Hospitality businesses that only sell drinks for consumption on the premises do not need to charge a deposit to consumers, or operate as a return point. They will need to store scheme packaging, which will be collected by Circularity Scotland free of charge who will then refund the deposits the business has paid to the supplier or the producer. Hospitality venues will be able to register for collections from March.

Circularity Scotland is working with hospitality businesses to streamline solutions for the collection of glass and other operational questions.

Hospitality businesses that sell drinks for off-site consumption do need to charge the deposit and operate a return point, but may be eligible for an exemption from acting as a return point for environmental health or proximity reasons.

More information about hospitality obligations can be found at

Local authorities

We are supporting local authorities to prepare for the introduction of the scheme.

While our business case demonstrates that there will be an overall net gain for most local authorities, with less waste to handle and reduced litter and associated clean-up costs, I know that significant work is required to adapt existing recycling systems and council services. Zero Waste Scotland is actively working to support local authorities through this transition to prepare for the introduction of the scheme.

The £70m Recycling Improvement Fund is also delivering one of the biggest investments in recycling in Scotland in a generation, and is supporting Scottish councils to modernise recycling services, align with the deposit return scheme, and make it easier for households to recycle and increase local recycling rates.

Internal Market Act

There has been some commentary recently that Scotland’s DRS would fall within scope of the UK Internal Market Act (2020), for which consent was withheld from the Scottish Parliament, but came into force regardless in January 2021.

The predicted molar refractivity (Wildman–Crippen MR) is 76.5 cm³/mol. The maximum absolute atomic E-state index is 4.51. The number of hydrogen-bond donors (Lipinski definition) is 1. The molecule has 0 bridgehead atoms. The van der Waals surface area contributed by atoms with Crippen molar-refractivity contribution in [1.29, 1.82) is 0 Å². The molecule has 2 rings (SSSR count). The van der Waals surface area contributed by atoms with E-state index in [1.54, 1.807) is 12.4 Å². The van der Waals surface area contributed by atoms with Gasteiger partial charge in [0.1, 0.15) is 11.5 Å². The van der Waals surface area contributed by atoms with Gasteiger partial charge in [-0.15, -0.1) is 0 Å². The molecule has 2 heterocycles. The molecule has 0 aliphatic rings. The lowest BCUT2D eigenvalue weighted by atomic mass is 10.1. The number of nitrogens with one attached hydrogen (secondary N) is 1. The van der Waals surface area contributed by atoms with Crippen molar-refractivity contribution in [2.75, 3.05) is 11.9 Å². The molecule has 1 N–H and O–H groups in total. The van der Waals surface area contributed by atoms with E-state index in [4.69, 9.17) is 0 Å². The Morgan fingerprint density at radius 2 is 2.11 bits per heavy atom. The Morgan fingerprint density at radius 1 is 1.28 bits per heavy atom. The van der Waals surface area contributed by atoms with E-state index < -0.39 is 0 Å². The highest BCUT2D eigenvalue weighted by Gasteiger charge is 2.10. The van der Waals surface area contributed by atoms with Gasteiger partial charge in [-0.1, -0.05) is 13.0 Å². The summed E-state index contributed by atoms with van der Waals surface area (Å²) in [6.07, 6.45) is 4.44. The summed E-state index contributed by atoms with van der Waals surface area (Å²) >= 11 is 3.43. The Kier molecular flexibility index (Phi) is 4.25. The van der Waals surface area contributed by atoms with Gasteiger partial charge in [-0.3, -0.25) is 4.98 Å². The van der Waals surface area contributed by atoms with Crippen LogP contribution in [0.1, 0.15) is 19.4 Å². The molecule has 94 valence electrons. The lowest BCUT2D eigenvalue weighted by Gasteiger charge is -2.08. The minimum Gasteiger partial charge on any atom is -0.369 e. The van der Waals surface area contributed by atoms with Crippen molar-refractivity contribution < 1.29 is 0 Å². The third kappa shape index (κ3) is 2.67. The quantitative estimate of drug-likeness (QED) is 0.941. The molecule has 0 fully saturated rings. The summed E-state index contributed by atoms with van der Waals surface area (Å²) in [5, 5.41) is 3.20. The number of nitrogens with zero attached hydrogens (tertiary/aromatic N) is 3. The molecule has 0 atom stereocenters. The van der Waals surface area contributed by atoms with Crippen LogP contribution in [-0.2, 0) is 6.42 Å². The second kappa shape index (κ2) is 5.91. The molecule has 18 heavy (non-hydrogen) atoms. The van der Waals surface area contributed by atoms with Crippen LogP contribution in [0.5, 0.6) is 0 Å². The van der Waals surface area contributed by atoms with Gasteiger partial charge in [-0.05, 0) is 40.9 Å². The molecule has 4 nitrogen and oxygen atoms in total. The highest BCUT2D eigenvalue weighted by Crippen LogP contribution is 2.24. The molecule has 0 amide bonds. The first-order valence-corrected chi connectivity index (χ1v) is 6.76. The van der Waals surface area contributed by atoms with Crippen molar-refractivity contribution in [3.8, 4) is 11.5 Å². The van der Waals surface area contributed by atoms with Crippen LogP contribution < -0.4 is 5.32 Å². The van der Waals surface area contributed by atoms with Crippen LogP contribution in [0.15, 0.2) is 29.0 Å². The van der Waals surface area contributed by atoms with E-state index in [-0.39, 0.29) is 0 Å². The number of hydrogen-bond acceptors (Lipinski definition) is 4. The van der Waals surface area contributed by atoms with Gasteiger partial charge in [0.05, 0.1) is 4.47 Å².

The Deposit and Return Scheme for Scotland Regulations were approved by the Scottish Parliament in 2020 and are wholly within devolved competence.

The formal process for excluding the deposit return scheme regulations from the Internal Market Act is well underway. This is the same process we went through to protect Scotland’s ban on many single-use plastic products. I expect a decision from the UK Government as soon as possible given that this is what is needed to give industry absolute clarity.


I know how important it is for business to have clarity on the issue of how VAT will be applied to deposits. We are working closely with the UK Government to resolve this issue, and are seeking action to minimise risk to the Scottish scheme.

Last week the Deputy First Minister wrote to the Chancellor of the Exchequer to request that a decision be communicated as soon as possible, which we are now anticipating.

We will continue to work intensively with Circularity Scotland and industry to resolve any outstanding concerns ahead of the launch date. I remain committed to working closely with all partners including members across the Parliament to ensure this transformational scheme is a success and helps us achieve our net zero ambitions.

Kind regards

Lorna Slater


T: 0300 244 4000